Parkour is even faster and feels consistent with other Assassin’s Creed games; while moving with the analog stick, players can hold a button to automatically free-run over obstacles and across platforms. The difference, of course, is that you’re experiencing it all in first-person, with the attendant sense of motion and height, and can fine-tune your trajectory by moving your head to look at where you want to go.

So long as you’re not in a stealth-only scenario, you’re free to pick fights with the guards instead. Combat against single opponents is largely about anticipating their swings and moving your weapon to block them – or ducking your head out of the way, if an onscreen indicator tells you to dodge. Blocking an enemy’s combo will briefly stagger them and leave them open to a counterattack – but if you spot an opening before then, you’re free to lunge at it. Or, as your opponent winds up to attack, back up and fire your crossbow. Or throw a knife. Or a nearby bottle. Or your sword. If it feels like you can or should be able to do something, odds are that it’s possible.

[UN] How Assassin’s Creed Nexus VR Brings the Full Assassin Experience to Virtual Reality - Ezio

That feeling of possibility is underscored by the dozens of dynamic objects scattered around the world that players can freely interact with; plates can be aerodynamically thrown; glasses and bottles can be tossed, smashed, or even snatched from the hands of bystanders; and dice can be grabbed, shaken, and rolled – or dropped into another object, like a cup, and rolled that way.

Also, while you’re free to explore and discover your enemies as you go, you can also use the Animus Scout feature to get a bird’s-eye view of your surroundings and see exactly where enemies and other points of interest are lurking. Unlike the eagle and raven scouting of recent Assassin’s Creed games, Animus Scout lets you view the area like a dollhouse, leaning down to peek into rooms as if the whole scene was rendered in miniature. Just be aware that the in-game body you’ve temporarily abandoned can still be detected, so if the little enemies start to act alarmed and run in one direction, you probably didn’t do a thorough job concealing yourself.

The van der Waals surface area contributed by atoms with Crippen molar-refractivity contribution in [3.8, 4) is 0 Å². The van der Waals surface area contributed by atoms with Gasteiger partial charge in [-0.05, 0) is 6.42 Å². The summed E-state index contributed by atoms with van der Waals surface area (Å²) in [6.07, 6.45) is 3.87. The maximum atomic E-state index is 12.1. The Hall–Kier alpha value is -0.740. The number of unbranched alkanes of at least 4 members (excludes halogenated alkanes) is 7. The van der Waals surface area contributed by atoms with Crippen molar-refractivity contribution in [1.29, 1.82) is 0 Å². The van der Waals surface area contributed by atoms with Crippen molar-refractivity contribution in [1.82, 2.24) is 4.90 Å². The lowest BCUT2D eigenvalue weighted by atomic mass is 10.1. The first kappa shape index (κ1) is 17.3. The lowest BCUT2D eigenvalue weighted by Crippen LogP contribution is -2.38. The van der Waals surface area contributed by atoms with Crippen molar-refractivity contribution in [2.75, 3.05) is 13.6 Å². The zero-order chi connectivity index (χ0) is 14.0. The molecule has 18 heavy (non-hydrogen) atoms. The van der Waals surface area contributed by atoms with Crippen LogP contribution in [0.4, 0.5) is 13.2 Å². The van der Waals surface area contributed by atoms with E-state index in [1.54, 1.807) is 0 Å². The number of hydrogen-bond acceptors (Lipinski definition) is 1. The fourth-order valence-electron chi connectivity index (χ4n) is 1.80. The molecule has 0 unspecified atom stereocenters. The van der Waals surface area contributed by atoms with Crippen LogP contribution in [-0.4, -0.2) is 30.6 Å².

[UN] How Assassin’s Creed Nexus VR Brings the Full Assassin Experience to Virtual Reality - Connor 2

While Assassin’s Creed Nexus VR can be experienced with full real-time movement – with players moving, sprinting, climbing, and fighting as smoothly as they would in any Assassin’s Creed game (albeit in first person) – it also features a range of options designed to make the game fully playable whatever your level of comfort with VR. One of the most significant is the Most Comfortable setting, which gives you the ability to teleport to different locations rather than walk or sprint there, which comes with a warning if your movement will trip a nearby guard’s awareness. This setting helped my co-worker who was prone to motion sickness to be able to play the game comfortably while still having an enjoyable experience with sneaking, climbing, and fighting. They could even take a Leap of Faith; in the Most Comfortable setting, a vignette effect is added to focus your vision on your landing point as you jump.

Assassin’s Creed Nexus launches on November 16 exclusively for Meta Quest 2, 3, and Pro. For more on Assassin’s Creed Nexus, check out its official
website.